Loachapoka ready for 41st Historical Festival, Syrup Sopping


Lee County is going back to its roots by showcasing the historical culture and traditions of East Alabama.

The Lee County Historical Society's 41st-annual Historical Festival, Saturday, Oct. 20, highlights the traditions and crafts of historic Alabama.

Directly across the street from the festival will be Syrup Sopping Saturday, an event sponsored by the Loachapoka Ruritan Club, Ladies Improvement Club and the Lee County Historical Society.

Deborah McCord, event planner for Lee County Historical Society, said the historical festival began in 1971 as a way to pass on the old traditions and keep them alive.

"The Lee County Historical Society wanted to have a day to invite people in to see old-timey or heritage crafts and the historical documents and things that we have here at the Historical Society," McCord said. "So, they had the Historical Fair."

Lee County Historical Society saw the festival as a way to demonstrate the historic crafts and traditions to new generations in order to keep them going.

"The vendors have historical crafts, homemade jellies and preserves, homemade syrups, homemade biscuits and those kinds of things," McCord said.

"They also have handcrafts like basket making, pottery, woodcarvings and other heritage crafts. Our side of the street still carries on that historical and heritage flavor."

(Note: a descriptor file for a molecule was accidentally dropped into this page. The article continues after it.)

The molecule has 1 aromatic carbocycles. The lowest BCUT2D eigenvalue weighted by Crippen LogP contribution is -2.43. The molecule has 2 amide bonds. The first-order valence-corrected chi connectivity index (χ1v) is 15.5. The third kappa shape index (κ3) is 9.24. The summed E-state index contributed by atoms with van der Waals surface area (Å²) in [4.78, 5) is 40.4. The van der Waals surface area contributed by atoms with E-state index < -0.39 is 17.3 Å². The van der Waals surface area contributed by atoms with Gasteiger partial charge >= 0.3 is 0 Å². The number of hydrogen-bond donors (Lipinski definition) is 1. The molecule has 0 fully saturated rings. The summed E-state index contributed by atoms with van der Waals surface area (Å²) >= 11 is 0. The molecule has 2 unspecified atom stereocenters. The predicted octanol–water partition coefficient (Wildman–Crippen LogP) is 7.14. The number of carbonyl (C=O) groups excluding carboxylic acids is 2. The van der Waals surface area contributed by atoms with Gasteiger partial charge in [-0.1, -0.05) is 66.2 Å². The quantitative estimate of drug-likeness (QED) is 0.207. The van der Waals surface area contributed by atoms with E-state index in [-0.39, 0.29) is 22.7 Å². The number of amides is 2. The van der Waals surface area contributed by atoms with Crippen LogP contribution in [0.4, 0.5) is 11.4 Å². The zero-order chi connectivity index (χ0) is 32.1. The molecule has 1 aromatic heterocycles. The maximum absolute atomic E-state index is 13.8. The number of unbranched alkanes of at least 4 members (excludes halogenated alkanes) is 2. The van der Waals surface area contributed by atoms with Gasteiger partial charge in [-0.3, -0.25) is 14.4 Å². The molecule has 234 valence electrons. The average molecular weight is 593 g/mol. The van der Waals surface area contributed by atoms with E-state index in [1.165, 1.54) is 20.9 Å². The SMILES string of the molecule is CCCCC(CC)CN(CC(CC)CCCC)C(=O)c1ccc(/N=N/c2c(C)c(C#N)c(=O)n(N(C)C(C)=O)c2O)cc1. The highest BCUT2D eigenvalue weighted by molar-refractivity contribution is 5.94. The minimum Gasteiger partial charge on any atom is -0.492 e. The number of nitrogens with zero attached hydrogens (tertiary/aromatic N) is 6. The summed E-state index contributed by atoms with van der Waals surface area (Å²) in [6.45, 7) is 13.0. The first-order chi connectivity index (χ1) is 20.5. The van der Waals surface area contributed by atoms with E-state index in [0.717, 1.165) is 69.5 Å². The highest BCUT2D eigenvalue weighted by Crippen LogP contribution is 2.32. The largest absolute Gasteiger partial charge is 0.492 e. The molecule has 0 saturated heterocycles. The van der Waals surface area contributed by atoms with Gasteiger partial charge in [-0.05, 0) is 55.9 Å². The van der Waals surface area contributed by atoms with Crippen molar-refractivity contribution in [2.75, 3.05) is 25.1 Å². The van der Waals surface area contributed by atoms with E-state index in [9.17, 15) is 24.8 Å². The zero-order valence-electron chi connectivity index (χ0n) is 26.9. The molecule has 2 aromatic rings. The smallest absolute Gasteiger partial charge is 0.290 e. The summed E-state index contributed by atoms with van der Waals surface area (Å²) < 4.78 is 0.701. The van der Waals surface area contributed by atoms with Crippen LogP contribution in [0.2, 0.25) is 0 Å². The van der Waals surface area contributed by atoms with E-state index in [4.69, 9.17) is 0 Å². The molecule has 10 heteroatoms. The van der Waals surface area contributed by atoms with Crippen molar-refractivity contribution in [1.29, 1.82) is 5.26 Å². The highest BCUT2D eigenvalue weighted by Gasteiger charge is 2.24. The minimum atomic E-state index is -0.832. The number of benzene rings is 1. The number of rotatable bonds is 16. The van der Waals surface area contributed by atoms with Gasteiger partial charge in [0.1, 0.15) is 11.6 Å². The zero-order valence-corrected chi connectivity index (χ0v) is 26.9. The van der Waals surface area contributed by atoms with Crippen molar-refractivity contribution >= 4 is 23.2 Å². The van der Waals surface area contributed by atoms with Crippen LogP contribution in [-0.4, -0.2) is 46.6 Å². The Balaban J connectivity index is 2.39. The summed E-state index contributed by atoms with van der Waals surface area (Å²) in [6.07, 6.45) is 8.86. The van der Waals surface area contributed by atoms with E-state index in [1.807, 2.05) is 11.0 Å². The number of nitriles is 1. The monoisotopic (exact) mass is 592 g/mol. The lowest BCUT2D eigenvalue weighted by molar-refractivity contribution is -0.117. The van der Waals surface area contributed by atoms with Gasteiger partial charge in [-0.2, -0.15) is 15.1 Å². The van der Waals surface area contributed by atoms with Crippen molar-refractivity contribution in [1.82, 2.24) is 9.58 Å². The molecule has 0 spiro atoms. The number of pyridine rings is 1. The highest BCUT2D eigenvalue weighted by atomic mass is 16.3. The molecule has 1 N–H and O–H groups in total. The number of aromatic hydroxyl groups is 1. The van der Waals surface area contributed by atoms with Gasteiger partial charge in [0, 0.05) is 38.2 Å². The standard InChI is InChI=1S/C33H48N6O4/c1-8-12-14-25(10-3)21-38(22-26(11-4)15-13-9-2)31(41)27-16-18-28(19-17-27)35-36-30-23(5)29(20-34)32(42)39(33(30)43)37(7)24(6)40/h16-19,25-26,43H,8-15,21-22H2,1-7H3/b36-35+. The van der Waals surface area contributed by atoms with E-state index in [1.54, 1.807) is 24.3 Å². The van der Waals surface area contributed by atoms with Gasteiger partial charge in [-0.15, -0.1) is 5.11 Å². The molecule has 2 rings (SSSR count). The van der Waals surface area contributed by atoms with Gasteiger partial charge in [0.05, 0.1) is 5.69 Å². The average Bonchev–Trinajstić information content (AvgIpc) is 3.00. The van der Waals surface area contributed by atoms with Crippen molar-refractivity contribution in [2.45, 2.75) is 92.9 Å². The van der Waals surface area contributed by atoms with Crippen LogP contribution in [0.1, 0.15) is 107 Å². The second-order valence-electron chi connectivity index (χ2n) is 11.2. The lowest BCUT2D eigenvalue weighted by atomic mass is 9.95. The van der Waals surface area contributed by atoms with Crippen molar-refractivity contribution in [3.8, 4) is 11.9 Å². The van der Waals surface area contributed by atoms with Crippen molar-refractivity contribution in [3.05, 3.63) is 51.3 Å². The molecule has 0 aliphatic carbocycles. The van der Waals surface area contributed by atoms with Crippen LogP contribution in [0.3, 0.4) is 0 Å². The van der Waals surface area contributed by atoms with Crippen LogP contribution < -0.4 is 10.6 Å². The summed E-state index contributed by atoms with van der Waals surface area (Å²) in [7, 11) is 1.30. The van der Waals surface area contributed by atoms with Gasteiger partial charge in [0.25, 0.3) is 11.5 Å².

McCord said the Syrup Sopping Saturday started in 1971 because Loachapoka farmers have been making the syrup from the early days of the town.

"They demonstrate cooking the syrup down, and they have mills that grind the sugar cane," McCord said. "We also do the syrup on this side (Historic Festival), and we grind sugar cane. The kids get to go out and see the cutting of the cane, and we let the children help grind the cane. They get to taste the juice, and then the syrup is cooked in the syrup mill."

The two events work to expose new generations to the historical traditions and crafts of East Alabama and inspire them to continue the traditions.

"We try to stick to the heritage crafts like you would find in a pioneer village," McCord said. "Things like pine straw baskets, pottery, wood carvings, hand-crocheted and knitted items, handmade loom items."

McCord said a lot of the pottery at the events is made from Alabama clay.

However, McCord said the Historical Festival and Syrup Sopping Saturday do more than show historical crafts and food.

There will be musical performances to represent different musical styles from that time, dance performances, surrey rides, a petting zoo and exhibits to showcase local history.

McCord said the Historical Fair also works to represent the Creek Indian heritage. Loachapoka was a Creek settlement.

"Loachapoka was named by the Creek Indians," McCord said. "We have Creek Indian dancers that will be here at the Historical Fair, and they will perform three times during the day. They're very specific to the history of this region."

The fair and Syrup Sopping Saturday are two events the Lee County Historical Society put on in an effort to save the historical traditions and crafts of the local area.

"We're truly trying to preserve our heritage as far as crafts, food, songs and dance and other things that we do here to keep it from being lost," McCord said. "We're trying to have it as an educational format so that our children won't forget this heritage and can pass it on to future generations."

Related Stories

Comments powered by Disqus

Please note All comments are eligible for publication in The Plainsman.